CPI Aero Supplying Goodrich Structural Assemblies

Feb. 28, 2012
Sub-contractors first award with design-modification authority

CPI Aerostructures Inc. reports it has a new contract to supply aerospace structural assemblies to Goodrich Corp., an order that begins immediately and will be completed by mid 2013. The value of the order was not released, though the New Jersey-based contract manufacturer said its orders for the first two months of 2012 (including the Goodrich contract) total $27.4 million.

The company produces aerospace structural components and assemblies for defense contractors and some commercial aircraft OEMs, as well as engineering, technical and program management services. In January it reported a follow-on contract with Boeing for a new delivery of wing assemblies for U.S. Air Force A-10 aircraft, and in October it began work on a contract for gunner window assemblies for Black Hawk helicopters, being produced by Sikorsky Aircraft Corp.

CPI Aero is also involved in numerous other critical programs, including the E-2D Hawkeye surveillance aircraft, the A-10 Thunderbolt attack jet, the Gulfstream G650, the UH-60 Black Hawk helicopter, and the HondaJet-Advanced Light Jet, for example.

The Goodrich contract is CPI Aero’s first for that company, and the first for which CPI will have design authority over design modifications to the structure. It stated it plans to use the GKN Aerospace’s Engineering Development Center, in Nashville, for design and structural analysis on this program. GKN Aerospace produces complex aerospace structures in composite materials. It also processes high-performance metallics, and produces cockpit transparencies and passenger cabin windows.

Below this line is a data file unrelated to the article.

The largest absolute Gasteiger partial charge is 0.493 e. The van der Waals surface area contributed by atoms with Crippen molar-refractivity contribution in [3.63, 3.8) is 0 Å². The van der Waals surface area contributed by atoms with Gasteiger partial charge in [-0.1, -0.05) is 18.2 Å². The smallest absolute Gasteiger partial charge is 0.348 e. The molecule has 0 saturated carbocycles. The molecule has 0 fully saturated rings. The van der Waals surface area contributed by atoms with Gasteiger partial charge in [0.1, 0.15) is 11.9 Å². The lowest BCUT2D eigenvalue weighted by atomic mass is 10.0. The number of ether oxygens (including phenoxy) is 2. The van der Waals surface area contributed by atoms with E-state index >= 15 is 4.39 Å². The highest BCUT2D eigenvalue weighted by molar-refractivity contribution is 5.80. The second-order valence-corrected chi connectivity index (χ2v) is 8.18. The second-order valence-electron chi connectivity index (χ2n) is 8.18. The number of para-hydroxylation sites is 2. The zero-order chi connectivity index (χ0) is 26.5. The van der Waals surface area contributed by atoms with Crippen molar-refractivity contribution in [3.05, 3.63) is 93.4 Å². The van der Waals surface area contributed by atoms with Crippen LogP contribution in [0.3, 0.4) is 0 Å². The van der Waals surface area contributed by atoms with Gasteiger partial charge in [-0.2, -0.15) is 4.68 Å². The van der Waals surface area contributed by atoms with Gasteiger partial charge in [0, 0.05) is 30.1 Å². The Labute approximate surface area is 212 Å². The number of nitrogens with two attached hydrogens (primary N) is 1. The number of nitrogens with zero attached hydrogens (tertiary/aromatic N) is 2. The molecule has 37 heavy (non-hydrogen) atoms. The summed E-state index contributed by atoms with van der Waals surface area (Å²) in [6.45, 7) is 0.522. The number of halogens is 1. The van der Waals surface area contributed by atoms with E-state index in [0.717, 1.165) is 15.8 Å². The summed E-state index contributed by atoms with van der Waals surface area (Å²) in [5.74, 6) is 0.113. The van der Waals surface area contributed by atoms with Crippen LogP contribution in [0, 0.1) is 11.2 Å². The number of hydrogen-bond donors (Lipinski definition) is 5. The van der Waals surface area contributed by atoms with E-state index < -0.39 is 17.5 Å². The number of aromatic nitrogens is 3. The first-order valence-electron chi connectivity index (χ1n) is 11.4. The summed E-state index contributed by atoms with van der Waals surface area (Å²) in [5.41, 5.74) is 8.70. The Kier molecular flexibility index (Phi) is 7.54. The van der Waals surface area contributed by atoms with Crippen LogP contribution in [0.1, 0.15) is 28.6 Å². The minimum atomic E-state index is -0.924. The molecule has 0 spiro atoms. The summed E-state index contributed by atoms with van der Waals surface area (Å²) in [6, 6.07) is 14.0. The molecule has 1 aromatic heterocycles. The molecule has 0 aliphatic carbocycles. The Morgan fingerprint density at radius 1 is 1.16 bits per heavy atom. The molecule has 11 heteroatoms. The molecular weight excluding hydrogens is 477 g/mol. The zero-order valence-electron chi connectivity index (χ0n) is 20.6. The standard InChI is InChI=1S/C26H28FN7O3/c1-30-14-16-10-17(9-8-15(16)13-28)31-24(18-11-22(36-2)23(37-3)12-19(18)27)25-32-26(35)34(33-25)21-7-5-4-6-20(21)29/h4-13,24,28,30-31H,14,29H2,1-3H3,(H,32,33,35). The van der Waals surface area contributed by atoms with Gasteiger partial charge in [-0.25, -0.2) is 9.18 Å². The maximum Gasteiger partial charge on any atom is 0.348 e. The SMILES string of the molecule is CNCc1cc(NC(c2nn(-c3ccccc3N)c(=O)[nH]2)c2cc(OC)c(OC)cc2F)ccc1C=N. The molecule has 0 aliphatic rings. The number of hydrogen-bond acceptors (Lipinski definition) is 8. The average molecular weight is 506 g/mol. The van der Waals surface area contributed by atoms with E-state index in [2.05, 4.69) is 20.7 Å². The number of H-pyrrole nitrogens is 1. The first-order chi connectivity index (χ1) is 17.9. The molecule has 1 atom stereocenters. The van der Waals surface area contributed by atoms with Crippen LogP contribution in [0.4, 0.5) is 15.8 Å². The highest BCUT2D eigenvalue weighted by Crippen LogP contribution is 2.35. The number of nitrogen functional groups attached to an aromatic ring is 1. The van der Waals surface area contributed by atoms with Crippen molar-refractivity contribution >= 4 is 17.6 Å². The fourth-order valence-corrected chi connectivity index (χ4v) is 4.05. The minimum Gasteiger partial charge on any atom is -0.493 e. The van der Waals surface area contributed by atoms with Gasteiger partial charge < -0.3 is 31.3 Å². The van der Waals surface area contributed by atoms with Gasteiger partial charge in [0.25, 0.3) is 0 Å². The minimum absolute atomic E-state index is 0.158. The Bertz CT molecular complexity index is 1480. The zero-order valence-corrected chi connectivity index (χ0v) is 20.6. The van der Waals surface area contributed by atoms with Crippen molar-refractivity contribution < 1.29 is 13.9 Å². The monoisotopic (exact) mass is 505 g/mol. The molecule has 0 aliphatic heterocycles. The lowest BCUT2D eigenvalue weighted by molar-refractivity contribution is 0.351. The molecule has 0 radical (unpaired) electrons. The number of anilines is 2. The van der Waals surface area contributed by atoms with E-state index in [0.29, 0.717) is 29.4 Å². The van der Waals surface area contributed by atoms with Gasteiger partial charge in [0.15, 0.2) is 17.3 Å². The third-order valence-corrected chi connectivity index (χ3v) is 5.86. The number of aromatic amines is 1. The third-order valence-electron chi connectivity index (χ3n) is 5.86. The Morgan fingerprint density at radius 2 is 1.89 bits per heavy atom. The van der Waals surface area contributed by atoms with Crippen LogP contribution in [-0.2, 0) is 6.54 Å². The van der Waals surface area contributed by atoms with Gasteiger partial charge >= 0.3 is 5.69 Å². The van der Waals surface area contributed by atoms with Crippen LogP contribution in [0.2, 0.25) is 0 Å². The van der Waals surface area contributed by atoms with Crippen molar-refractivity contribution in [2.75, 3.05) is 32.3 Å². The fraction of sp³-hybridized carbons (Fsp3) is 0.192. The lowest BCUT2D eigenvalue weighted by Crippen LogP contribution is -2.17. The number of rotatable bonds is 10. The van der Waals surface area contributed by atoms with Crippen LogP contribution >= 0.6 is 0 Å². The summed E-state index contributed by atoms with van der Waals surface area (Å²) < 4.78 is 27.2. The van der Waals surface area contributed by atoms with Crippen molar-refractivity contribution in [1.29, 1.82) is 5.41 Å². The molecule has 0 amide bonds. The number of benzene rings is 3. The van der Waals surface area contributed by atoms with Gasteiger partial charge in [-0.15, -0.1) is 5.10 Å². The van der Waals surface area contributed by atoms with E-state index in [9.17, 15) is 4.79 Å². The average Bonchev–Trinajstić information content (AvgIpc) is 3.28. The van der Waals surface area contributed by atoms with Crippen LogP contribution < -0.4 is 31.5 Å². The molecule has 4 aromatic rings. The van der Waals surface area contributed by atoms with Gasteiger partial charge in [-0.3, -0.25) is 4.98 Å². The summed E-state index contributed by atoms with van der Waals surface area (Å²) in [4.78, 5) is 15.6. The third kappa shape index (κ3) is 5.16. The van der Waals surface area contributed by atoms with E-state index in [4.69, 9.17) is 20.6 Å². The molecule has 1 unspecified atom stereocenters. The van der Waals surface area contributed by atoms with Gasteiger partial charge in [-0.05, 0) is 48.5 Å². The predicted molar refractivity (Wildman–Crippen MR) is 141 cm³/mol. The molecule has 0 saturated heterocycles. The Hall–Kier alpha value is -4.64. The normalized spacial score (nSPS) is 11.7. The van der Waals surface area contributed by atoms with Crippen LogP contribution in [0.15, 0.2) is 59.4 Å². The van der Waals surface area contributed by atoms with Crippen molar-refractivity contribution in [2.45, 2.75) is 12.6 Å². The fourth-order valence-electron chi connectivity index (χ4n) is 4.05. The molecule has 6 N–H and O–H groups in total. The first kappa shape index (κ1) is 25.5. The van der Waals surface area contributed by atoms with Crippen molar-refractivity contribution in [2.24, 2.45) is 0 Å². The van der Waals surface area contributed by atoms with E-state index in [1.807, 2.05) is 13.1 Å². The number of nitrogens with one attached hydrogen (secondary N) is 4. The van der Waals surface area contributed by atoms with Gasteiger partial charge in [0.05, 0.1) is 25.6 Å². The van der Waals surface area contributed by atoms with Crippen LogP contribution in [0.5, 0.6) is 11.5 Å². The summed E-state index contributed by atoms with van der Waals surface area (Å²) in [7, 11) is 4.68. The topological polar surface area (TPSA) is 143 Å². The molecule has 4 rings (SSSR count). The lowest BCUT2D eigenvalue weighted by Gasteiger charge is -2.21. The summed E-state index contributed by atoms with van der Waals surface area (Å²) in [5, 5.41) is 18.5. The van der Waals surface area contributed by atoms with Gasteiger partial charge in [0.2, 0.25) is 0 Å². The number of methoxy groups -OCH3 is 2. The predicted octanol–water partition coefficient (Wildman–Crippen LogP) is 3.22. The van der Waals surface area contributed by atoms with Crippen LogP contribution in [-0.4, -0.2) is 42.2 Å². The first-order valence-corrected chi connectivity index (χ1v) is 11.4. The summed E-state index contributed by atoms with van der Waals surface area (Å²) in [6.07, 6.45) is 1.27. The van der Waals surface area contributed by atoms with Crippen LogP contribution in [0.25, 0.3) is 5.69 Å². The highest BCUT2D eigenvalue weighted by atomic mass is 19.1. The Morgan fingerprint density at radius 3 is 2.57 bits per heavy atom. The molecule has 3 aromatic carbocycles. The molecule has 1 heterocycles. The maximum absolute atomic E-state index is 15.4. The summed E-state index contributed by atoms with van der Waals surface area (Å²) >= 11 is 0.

About the Author

Robert Brooks | Content Director

Robert Brooks has been a business-to-business reporter, writer, editor, and columnist for more than 20 years, specializing in the primary metal and basic manufacturing industries. His work has covered a wide range of topics, including process technology, resource development, material selection, product design, workforce development, and industrial market strategies, among others. Currently, he specializes in subjects related to metal component and product design, development, and manufacturing — including castings, forgings, machined parts, and fabrications.

Brooks is a graduate of Kenyon College (B.A. English, Political Science) and Emory University (M.A. English.)

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